Business presses for quick vote on Vietnam deal
By Doug Palmer
WASHINGTON (Reuters) – U.S. business groups, worried that a
Vietnam trade deal will be delayed by election year politics,
are pushing for votes in Congress before the August recess or
“If this thing gets bogged down in the fall and we have to
wait until next session, U.S. business and U.S. agriculture
loses,” Brad Figel, global director of government and public
affairs for sportswear company Nike Inc., told reporters on
Vietnam, the fastest-growing economy in Southeast Asia, has
agreed to cut agricultural and industrial tariffs and to open
up more than 100 services sectors including banking, insurance,
and telecommunications as part of a deal with the United States
to join the World Trade Organization.
As its part of the bargain, the United States must approve
“permanent normal trade relations” with Hanoi.
Vietnam, like others on the dwindling list of communist
countries, is subject to a Cold War provision known as
Jackson-Vanik, which ties U.S. trade relations to emigration
and other human rights concerns.
“Very simply, we have to repeal the Jackson-Vanik amendment
in order to get the benefits,” said Scott Miller, director of
global trade policy for consumer products company Procter &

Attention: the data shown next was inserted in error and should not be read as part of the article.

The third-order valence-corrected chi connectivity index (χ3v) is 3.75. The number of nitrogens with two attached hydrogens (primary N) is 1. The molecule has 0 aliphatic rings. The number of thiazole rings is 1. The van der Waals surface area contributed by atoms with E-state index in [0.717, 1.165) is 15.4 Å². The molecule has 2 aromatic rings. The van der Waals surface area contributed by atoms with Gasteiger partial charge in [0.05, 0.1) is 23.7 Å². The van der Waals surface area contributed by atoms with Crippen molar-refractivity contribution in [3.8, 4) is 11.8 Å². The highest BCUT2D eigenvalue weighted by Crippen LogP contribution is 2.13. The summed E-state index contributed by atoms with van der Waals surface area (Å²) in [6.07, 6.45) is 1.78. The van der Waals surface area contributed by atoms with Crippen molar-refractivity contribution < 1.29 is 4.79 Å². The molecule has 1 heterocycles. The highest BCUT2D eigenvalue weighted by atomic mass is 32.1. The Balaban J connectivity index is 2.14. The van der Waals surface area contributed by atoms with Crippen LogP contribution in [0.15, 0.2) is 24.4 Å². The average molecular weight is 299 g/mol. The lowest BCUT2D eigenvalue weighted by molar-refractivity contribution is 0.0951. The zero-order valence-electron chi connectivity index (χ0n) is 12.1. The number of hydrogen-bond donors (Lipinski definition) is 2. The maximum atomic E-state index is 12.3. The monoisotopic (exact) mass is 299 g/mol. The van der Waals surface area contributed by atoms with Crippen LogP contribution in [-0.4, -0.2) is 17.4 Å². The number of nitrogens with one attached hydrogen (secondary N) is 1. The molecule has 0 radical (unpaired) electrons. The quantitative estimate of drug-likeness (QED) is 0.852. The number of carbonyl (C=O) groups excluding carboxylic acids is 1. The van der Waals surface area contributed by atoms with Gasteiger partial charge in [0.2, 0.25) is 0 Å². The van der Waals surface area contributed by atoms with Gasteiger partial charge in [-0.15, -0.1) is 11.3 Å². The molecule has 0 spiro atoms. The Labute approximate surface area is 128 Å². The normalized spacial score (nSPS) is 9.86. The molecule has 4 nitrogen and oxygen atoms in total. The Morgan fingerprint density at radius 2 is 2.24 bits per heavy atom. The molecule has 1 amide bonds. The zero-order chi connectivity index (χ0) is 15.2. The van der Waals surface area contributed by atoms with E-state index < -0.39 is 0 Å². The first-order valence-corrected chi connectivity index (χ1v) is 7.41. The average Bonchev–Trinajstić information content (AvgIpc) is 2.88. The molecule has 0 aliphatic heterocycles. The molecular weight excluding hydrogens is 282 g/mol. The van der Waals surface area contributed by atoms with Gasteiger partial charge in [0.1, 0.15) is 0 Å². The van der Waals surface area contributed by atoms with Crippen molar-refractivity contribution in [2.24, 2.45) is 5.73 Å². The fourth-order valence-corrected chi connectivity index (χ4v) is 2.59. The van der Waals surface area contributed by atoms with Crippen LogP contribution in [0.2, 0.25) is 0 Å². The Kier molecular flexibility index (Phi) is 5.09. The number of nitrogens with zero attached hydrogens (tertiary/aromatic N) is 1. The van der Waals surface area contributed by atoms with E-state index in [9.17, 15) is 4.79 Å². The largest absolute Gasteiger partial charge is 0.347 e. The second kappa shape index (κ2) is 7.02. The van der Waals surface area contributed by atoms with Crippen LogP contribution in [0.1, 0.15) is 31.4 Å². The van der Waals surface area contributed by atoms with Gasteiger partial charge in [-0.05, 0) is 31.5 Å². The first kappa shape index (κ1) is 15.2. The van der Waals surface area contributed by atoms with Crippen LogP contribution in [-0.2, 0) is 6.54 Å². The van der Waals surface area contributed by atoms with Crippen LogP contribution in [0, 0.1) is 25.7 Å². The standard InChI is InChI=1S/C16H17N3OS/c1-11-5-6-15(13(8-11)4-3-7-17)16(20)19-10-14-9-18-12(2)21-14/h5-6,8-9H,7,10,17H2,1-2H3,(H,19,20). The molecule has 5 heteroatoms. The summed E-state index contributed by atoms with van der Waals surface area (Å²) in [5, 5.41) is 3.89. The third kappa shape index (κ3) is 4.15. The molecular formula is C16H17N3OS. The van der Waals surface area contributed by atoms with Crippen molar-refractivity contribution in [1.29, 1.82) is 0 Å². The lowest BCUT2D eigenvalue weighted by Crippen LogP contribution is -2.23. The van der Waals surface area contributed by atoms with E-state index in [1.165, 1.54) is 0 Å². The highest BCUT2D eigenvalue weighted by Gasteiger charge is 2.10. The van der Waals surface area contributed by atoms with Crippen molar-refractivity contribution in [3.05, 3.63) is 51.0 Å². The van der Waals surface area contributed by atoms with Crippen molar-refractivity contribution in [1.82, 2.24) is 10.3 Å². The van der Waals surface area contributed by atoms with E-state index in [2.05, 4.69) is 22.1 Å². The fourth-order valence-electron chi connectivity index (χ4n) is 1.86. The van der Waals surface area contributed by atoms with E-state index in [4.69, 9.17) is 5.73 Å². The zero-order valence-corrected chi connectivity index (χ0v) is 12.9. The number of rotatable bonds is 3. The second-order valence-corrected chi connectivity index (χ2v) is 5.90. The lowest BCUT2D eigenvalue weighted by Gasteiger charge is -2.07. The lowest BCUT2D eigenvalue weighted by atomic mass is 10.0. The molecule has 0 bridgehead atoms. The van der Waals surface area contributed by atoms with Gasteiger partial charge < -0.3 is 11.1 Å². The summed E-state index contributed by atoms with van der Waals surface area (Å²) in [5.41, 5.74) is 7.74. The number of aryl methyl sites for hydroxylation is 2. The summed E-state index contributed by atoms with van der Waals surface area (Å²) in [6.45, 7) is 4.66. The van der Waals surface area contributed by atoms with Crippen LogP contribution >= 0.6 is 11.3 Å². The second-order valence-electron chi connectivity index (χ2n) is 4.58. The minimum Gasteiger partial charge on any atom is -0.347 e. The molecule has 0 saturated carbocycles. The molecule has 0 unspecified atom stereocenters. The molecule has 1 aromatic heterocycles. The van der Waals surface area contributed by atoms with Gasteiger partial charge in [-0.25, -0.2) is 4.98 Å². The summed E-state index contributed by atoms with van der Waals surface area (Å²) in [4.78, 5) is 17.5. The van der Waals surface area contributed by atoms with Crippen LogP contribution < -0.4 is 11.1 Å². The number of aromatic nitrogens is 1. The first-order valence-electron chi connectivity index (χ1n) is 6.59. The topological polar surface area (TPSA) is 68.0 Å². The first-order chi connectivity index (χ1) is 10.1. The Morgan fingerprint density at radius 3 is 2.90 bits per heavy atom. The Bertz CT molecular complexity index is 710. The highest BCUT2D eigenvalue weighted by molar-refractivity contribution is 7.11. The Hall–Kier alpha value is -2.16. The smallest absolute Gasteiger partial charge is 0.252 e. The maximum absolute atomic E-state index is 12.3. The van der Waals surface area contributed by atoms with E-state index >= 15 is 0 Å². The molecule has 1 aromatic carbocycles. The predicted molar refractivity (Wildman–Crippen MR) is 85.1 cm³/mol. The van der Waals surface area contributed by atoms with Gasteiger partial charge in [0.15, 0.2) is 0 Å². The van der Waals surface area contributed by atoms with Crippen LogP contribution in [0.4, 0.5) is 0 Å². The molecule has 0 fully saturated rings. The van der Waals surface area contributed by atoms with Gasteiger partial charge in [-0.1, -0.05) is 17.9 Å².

Unlike most trade bills, the Vietnam PNTR legislation can
be amended, creating the possibility it could become a vehicle
for a variety of amendments. Senate Finance Committee Chairman
Charles Grassley, an Iowa Republican, wants a deal to limit the
number of amendments before beginning action on the bill.
Meanwhile, House Republicans have been reluctant to vote on
Vietnam until other less popular trade pacts with Oman and Peru
“We do worry if this bill slips into September” it could be
more difficult to get approved ahead of November elections,
said Virginia Foote, president of the U.S.-Vietnam Trade
Hanoi’s goal is to be a WTO member by the time it hosts
President George W. Bush and other leaders for the annual Asia
Pacific Economic Cooperation summit in November.
“Vietnam has broad support, so I think we are quite
confident when we get to the floor we’ll be fine. It’s getting
to the floor that’s the challenge,” Foote said.